Hot Battery

I had a AA battery in my hangbag and noticed that it became very hot to the touch. It wasn’t connected to anything (it was floating around in my bag as an emergency walkman battery replacement).

I’m wondering if anyone knows why it became hot and what I should have done to dispose of it.

I looked at a couple battery related websites, but couldn’t find anything to explain this phenomenon.

Do you have anything metal in your handbag? Perhaps a foil gum or mint wrapper? If so, it’s possible the terminals were shorted by it.

I read of a case years ago where a guy dropped a 9v battery into the pocket of his down jacket. A few minutes later there was a pop and a puff of feathers. Seemed he had a .22 round in his pocket that shorted the terminals.

When I was in the military, during winter field exercises fellas would hook nine-volt batteries together and stick them in various pockets. I was always leery of leaks, but they claimed no problems.

Do not try this at home. Professional driver on closed track. All the usual disclaimers apply.

Upon inspection, I did have a foil wrapper in my bag, along with coins and another AA battery (no bullets). Strange that only one battery got hot.

Did/would the battery cool down after it was out of the volting environment? Where should I have put it?

It’s not so strange that only one battery would get hot. It’s a lot harder to short the terminals of an AA battery than it is to short the terminals of a 9v. The one that got hot was probably “just right” in the foil and/or coins so that it shorted and maintained contact. The other one either didn’t short at all; or if it did, the terminals did not maintain contact with the metal.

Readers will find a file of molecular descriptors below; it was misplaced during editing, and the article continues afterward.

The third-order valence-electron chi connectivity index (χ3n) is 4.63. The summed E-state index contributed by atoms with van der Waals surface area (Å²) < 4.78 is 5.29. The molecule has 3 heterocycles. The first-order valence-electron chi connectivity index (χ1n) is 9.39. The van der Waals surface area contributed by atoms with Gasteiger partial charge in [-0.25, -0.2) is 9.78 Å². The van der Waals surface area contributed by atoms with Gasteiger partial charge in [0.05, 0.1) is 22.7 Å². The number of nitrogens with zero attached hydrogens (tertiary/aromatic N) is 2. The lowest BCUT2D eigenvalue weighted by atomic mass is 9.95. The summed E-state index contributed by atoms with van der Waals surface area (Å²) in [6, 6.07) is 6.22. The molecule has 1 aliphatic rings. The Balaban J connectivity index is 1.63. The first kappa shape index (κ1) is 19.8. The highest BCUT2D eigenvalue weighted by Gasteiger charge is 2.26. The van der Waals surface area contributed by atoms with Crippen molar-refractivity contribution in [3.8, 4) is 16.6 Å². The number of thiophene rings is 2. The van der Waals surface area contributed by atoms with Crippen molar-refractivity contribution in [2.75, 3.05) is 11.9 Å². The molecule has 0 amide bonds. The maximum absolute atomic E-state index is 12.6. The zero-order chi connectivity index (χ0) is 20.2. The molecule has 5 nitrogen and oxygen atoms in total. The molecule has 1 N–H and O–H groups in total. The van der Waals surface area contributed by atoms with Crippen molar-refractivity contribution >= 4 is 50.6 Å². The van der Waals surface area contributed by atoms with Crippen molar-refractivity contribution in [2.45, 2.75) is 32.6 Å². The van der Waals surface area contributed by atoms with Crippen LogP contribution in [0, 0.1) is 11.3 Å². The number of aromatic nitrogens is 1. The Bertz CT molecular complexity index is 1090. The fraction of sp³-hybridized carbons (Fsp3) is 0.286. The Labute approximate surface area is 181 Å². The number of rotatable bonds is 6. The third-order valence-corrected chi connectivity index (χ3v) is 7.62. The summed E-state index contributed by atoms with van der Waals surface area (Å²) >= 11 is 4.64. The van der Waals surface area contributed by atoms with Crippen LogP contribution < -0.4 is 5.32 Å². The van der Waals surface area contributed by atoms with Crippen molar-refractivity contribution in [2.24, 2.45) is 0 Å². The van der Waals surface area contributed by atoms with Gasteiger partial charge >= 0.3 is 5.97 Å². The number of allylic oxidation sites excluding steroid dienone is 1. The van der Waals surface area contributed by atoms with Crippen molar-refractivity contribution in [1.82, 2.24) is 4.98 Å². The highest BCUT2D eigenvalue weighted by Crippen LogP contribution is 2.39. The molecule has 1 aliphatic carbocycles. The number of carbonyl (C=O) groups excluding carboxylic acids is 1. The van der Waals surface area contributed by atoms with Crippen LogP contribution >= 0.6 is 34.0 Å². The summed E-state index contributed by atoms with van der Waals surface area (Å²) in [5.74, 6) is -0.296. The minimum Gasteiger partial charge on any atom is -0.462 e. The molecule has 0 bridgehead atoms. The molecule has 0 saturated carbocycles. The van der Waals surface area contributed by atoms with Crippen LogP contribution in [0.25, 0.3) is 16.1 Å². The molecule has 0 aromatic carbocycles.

I think you’ll find the battery has cooled down by now, but it took energy to generate the heat. It’s at least partially discharged.

There’s nothing wrong with putting a battery in a handbag. Just make sure there is no metal for it to come into contact with. I suppose if you want to be sure it’s isolated you can put it into an appropriately-sized plastic pill bottle. Or you can keep a couple of batteries in a plastic cigar tube. Or put electrician’s tape over the terminals.

Thank you for the advice, Johnny! I will opt for the cigar case so I have an excuse to smoke one.

not all that hard, in some AA batts all you have to do is short the tip (or bottom) to the side - which can easilly be done with a single coin or key. The side of the batt is one pole (usally - ) and the material on the side expecially near the tip or tail can get dammaged and allow the metal to be exposed.

I take a great many photos in my role as a newspaper editor and I used to carry spare AAA and AA batteries in my pants’ pockets for my cameras. A few times I would find my leg burning as if I had a hot foot in the wrong part of the limb. It was as you explained, a hot battery that had come in contact with some change.

I finally ended up cutting the fingers off old ski gloves and stuffing them in there. It kept the batteries easy to get to and gave me some interesting bulges in my trousers.

k2dave: I hadn’t considered a damaged battery.

TV time: Interesting trick.

If you really want a hot pocket, drop a 9v battery into a pocket that has some steel wool in it. The steel wool will catch on fire! :eek: (No, I haven’t done this accidentally; but I have ignited steel wool with a 9v battery to prove to myself it works.)